I don't know about any of the rest of you, but the time that's hardest for our geeklets is the time when school lets out. They don't sing about lack of pencils and books at our house. Nope! They moan and complain about how bored they are and no amount of chores and jobs tends to help the situation.
She then goes on to describe an ingenious solution of schedules and activities. While I don't fault her for her obvious enthusiasm and dedication to her kids, I would offer another solution:
Surprisingly, nothing is one of the most difficult things we need to do as parents. Our modern culture tells us that kids need constant stimulus. If we're not arranging play dates, running them to soccer, taking them on outings to the museum, and generally running every minute of their lives, we've somehow failed in our duties. We try to create the perfect storybook childhood, the irony being that the childhood from the stories, as well as our own childhood and that of our parents and grandparents, rarely involved adults at all. The Hardy Boys, Harry Potter, Encyclopedia Brown, The Hunger Games, Percy Jackson, Bridge To Terabithia; kids being kids, encountering problems and finding solutions, all without adults there to hold their hand and tell them what to do. Think of your own childhood. Exploring, bike rides, building a fort with friends, tea parties, pickup baseball games, kickball, catching crawdads in the creek, refrigerator box submarines, slumber parties. We played, we learned, we got hurt, and we came out of it stronger and smarter.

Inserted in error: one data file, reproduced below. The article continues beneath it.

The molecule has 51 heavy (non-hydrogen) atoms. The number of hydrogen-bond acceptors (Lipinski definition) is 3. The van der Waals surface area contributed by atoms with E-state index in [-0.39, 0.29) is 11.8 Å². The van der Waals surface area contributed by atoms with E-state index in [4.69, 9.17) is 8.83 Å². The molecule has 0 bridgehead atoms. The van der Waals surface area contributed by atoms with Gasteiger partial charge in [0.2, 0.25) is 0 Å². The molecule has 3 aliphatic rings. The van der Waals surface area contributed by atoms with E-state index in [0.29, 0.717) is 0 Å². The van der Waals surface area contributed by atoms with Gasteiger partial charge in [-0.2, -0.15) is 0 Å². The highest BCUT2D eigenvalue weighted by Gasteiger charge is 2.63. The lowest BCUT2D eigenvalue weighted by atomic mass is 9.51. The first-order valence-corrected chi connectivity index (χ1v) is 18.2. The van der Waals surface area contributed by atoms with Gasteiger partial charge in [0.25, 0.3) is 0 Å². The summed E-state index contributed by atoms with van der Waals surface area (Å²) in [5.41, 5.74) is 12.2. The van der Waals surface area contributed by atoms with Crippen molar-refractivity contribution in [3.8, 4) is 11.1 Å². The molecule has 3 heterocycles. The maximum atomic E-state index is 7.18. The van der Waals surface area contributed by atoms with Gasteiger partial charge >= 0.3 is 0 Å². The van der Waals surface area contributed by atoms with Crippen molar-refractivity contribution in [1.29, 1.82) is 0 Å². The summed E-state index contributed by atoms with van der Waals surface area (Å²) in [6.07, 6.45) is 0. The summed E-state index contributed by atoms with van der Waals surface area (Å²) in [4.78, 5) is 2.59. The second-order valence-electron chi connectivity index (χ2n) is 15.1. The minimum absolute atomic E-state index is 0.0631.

When I was growing up, we didn't have much money. There was no summer camp, no trips to Disney, no Little League. Summer was three months of nothing to do. It could have been the most boring time of my life if it weren't for my mom and those four words she would say every day when I slumped down on the couch to watch The Price Is Right.
"Go outside and play"
No direction, no plans, just "Go outside and play" (although she would sometimes change it to "Go find something to do!", depending on the weather). Because I was allowed to cure my boredom on my own, those were the summers I discovered the abandoned barn by the railroad tracks, learned how a bike works by tearing mine down and putting it back together, was introduced to wonderful characters like Captain Nemo and Long John Silver, and taught myself how to play a Melodica. It was also the time that I smoked my first cigarette, got my first stitches, learned how to take and throw a punch, and was introduced to sleepless nights, not to mention a whole new world of profanity, by Mr. Stephen King.
And that is a difficulty we face as parents. Letting our kids find their own ways of beating boredom means knowing that they may get hurt or learn things we wish they didn't know. Yet, that is what childhood should be: exploring, discovering, and learning from mistakes, and nothing brings out the brilliance in a child like an active imagination and a boring summer day. Our job is not to protect our kids from growing up, but to instruct them on making the right decisions, being a role model for how we want them to be, letting them know we are always there for them when they screw up, then getting out of their way and watching them shine.